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tr.v. feu·dal·ized, feu·dal·iz·ing, feu·dal·iz·es
To make feudal.

feu′dal·i·za′tion (-ĭ-zā′shən) n.
American Heritage® Dictionary of the English Language, Fifth Edition. Copyright © 2016 by Houghton Mifflin Harcourt Publishing Company. Published by Houghton Mifflin Harcourt Publishing Company. All rights reserved.
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Katkov introduced the concept of feudalization in the tribal societies of Pashtun belt.
Without touching on the details of this complex question in an article restricted in size, (21) I once more repeat that, in my view, among the Rus', and then also in Imperial Russia, it was not a feudal, as it is considered to be, but a politarian society of different (depending on the period) degree of completeness and "maturity." Elements of feudalism were undoubtedly present in it but did not play the leading role: the process of feudalization did not acquire its logical completion even under the conditions of the Rus' appanage (12th-16th centuries).
The Polish historian, Joachim Lelewel (1786-1861), argued that the Slavs had once enjoyed an early form of democracy, which was then destroyed by 'Germanic feudalization'.
An important goal was to curb the process of feudalization that had started.
It is a stage in which the lover-saint desires nothing, but the blessings of the beloved domna for which he surrenders himself totally to her in suppliant knee which is strongly reminiscent of the bhakti tradition of medieval Vaishnavism in India and the idea of 'feudalization of love' and midon(domna)-vassal relationship of the castle lady and the medieval knight so powerfully presented in the Provencal lyric poetry (cansos) of the Troubadours like Arnaut Daniel, Bernart de Ventadorn and Raimbaut de Aurenga.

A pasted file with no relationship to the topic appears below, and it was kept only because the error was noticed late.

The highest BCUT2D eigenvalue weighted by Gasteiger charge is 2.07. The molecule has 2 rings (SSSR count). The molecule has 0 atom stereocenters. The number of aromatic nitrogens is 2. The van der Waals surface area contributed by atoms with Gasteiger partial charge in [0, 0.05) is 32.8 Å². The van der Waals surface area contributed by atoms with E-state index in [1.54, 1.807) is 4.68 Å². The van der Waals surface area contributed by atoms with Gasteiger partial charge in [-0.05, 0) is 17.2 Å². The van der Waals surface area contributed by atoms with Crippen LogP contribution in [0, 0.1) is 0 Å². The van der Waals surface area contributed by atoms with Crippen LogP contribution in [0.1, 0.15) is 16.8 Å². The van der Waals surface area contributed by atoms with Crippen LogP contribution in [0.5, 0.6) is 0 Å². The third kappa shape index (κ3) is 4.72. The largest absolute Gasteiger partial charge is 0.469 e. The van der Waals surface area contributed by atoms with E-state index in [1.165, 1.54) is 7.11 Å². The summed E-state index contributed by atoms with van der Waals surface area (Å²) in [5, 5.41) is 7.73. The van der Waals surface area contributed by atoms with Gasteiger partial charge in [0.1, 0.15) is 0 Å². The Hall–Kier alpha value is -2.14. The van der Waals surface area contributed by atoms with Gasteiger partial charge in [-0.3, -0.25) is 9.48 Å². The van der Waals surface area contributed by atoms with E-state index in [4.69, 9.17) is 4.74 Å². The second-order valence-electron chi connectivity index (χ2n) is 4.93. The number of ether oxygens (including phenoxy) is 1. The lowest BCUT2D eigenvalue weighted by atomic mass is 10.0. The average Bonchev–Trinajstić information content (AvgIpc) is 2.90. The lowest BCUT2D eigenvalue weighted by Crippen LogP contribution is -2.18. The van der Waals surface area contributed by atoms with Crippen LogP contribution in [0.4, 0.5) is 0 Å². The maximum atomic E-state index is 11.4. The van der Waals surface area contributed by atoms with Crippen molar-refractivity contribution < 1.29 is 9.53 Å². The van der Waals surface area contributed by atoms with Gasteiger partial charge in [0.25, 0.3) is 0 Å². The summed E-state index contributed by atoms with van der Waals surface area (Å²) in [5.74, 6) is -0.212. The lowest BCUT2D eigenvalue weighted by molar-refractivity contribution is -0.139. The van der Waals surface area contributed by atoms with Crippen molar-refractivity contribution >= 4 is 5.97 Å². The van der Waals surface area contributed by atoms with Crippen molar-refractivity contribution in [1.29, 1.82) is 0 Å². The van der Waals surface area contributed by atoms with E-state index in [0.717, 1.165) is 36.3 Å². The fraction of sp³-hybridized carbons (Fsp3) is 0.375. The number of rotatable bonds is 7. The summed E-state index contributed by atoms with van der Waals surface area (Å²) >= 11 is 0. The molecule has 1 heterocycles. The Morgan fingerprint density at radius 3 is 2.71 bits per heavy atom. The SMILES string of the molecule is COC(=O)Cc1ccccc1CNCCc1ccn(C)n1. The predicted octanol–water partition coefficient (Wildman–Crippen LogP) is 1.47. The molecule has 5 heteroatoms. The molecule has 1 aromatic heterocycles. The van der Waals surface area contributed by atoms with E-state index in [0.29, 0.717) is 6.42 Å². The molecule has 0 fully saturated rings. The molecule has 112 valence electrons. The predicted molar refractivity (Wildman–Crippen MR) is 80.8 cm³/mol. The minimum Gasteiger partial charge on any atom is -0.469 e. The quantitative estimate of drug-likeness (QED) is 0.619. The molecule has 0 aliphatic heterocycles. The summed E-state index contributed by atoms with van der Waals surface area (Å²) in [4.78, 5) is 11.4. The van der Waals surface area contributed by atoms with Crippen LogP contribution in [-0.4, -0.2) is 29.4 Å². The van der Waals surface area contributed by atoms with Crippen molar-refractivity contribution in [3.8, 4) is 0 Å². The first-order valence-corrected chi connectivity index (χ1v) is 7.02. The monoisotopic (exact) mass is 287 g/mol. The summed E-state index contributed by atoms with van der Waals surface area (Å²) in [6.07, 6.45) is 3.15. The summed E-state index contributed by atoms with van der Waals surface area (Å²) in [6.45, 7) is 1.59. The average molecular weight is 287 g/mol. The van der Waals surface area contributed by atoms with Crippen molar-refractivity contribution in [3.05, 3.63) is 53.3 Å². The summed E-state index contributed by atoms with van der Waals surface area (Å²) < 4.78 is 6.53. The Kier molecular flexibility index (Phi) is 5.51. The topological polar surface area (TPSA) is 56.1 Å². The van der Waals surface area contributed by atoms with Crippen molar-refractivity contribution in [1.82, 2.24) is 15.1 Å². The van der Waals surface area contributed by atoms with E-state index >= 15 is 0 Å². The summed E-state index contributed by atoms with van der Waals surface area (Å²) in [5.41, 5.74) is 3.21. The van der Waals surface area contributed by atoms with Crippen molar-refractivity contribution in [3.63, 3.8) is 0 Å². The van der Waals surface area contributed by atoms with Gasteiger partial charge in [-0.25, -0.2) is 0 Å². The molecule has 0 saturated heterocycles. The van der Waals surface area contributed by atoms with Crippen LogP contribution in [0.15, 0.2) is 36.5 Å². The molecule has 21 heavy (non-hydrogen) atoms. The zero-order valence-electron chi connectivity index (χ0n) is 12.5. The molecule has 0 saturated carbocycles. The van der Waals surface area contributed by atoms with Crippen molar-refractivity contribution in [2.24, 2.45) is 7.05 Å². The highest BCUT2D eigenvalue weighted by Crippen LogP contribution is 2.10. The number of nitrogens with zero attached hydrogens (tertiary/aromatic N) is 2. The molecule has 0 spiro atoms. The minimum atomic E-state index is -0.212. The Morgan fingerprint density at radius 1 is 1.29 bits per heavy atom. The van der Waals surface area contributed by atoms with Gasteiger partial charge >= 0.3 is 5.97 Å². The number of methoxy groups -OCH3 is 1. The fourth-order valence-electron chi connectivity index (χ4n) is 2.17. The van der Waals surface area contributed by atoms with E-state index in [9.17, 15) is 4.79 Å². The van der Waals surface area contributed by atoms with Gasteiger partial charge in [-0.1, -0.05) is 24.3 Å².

In Franconia, a process of feudalization divided princely lands among noblemen.
We will avoid all those things that led to feudalization, concentration of power, and totalitarian rule (in DPS).
Instead, the state relied on provincial armies recruited by governors (kapi kullari), which led to the feudalization of Ottoman military.
Between the sixth and tenth centuries, during the period commonly identified as the era of feudalization, the Roman Empire was replaced by what has been called the "parcellization of sovereignty." Meiksins Wood explains how feudalism combined the private exploitation of labour with the public role of administration, jurisdiction, and enforcement.